The number of 9/11 responders and others on the scene who have been diagnosed with cancer has tripled in less than three years, it has emerged. In January 2014 the number of people in the WTC Health Program with cancer was just 1,822. Now it’s a massive 5,441, with 6,378 separate cancers recorded. ‘It’s been steady for at least the last year and a half – we’re seeing new people here being certified for cancer 10-15 times week. That’s every week,’ Dr Michael Crane, medical director of the program, told the NY Post.
None of the shylocks being foisted upon the sleeping sheeple even mention war anymore,even though trillions are spent of our money while millions and millions have been killed from U.S. and the “Coalition of the Willing” under lies and falsehoods…and NO ONE is ever held responsible while we worry about cross gender bathrooms.
The Rev. Daniel J. Berrigan, a Jesuit priest and poet whose defiant protests helped shape the tactics of opposition to the Vietnam War and landed him in prison, died on Saturday in the Bronx. He was 94.
His death, at Murray-Weigel Hall, the Jesuit infirmary at Fordham University, was confirmed by the Rev. James Martin, editor at large at America magazine, a national Catholic magazine published by the Jesuits.
The United States was tearing itself apart over civil rights and the war in Southeast Asia when Father Berrigan emerged in the 1960s as an intellectual star of the Roman Catholic “new left,” articulating a view that racism and poverty, militarism and capitalist greed were interconnected pieces of the same big problem: an unjust society.
It was an essentially religious position, based on a stringent reading of the Scriptures that some called pure and others radical. But it would have explosive political consequences as Father Berrigan; his brother Philip, a Josephite priest; and their allies took their case to the streets with rising disregard for the law or their personal fortunes.
A defining point was the burning of Selective Service draft records in Catonsville, Md., and the subsequent trial of the so-called Catonsville Nine, a sequence of events that inspired an escalation of protests across the country; there were marches, sit-ins, the public burning of draft cards and other acts of civil disobedience.
The catalyzing episode occurred on May 17, 1968, six weeks after the murder of the Rev. Dr. Martin Luther King Jr. and the outbreak of new riots in dozens of cities. Nine Catholic activists, led by Daniel and Philip Berrigan, entered a Knights of Columbus building in Catonsville and went up to the second floor, where the local draft board had offices. In front of astonished clerks, they seized hundreds of draft records, carried them down to the parking lot and set them on fire with homemade napalm.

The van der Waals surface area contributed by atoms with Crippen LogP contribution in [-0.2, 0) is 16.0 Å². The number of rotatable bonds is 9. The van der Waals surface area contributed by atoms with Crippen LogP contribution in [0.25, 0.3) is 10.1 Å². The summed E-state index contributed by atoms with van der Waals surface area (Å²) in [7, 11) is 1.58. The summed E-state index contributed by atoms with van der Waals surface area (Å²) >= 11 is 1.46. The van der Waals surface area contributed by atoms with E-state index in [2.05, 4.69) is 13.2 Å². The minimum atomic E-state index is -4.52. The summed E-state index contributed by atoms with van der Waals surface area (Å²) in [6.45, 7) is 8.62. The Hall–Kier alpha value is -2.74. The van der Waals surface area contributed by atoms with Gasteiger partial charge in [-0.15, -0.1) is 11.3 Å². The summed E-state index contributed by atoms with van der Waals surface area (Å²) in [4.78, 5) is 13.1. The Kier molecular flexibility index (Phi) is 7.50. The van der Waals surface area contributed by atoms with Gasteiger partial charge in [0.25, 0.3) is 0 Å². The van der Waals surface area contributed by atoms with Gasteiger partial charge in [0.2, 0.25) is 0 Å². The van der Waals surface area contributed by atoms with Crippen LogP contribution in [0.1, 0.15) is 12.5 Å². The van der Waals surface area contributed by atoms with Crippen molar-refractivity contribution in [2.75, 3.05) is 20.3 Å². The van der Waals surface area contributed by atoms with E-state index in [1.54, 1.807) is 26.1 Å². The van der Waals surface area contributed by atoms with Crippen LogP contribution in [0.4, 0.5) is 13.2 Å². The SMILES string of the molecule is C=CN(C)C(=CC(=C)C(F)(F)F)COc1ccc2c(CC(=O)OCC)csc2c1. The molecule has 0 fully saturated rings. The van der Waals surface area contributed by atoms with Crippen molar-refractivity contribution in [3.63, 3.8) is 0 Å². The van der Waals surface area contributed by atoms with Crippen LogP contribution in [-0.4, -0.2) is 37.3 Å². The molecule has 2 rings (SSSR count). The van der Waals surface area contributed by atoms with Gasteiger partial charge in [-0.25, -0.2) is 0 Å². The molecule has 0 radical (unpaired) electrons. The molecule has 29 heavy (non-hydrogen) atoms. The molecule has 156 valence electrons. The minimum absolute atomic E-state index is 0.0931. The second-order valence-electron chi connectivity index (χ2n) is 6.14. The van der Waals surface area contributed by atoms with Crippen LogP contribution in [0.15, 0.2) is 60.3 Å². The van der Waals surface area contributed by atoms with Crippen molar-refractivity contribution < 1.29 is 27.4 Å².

Some reporters had been told of the raid in advance. They were given a statement that said in part, “We destroy these draft records not only because they exploit our young men but because they represent misplaced power concentrated in the ruling class of America.” It added, “We confront the Catholic Church, other Christian bodies and the synagogues of America with their silence and cowardice in the face of our country’s crimes.”
In a year sick with images of destruction, from the Tet offensive in Vietnam to the murder of Dr. King, a scene was recorded that had been contrived to shock people to attention, and did so. When the police came, the trespassers were praying in the parking lot, led by two middle-aged men in clerical collars: the big, craggy Philip, a decorated hero of World War II, and the ascetic Daniel, waiting peacefully to be led into the van.
Protests and Arrests
In the years to come, well into his 80s, Daniel Berrigan was arrested time and again, for greater or lesser offenses: in 1980, for taking part in the Plowshares raid on a General Electric missile plant in King of Prussia, Pa., where the Berrigan brothers and others rained hammer blows on missile warheads; in 2006, for blocking the entrance to the Intrepid naval museum in Manhattan.
“The day after I’m embalmed,” he said in 2001, on his 80th birthday, “that’s when I’ll give it up.”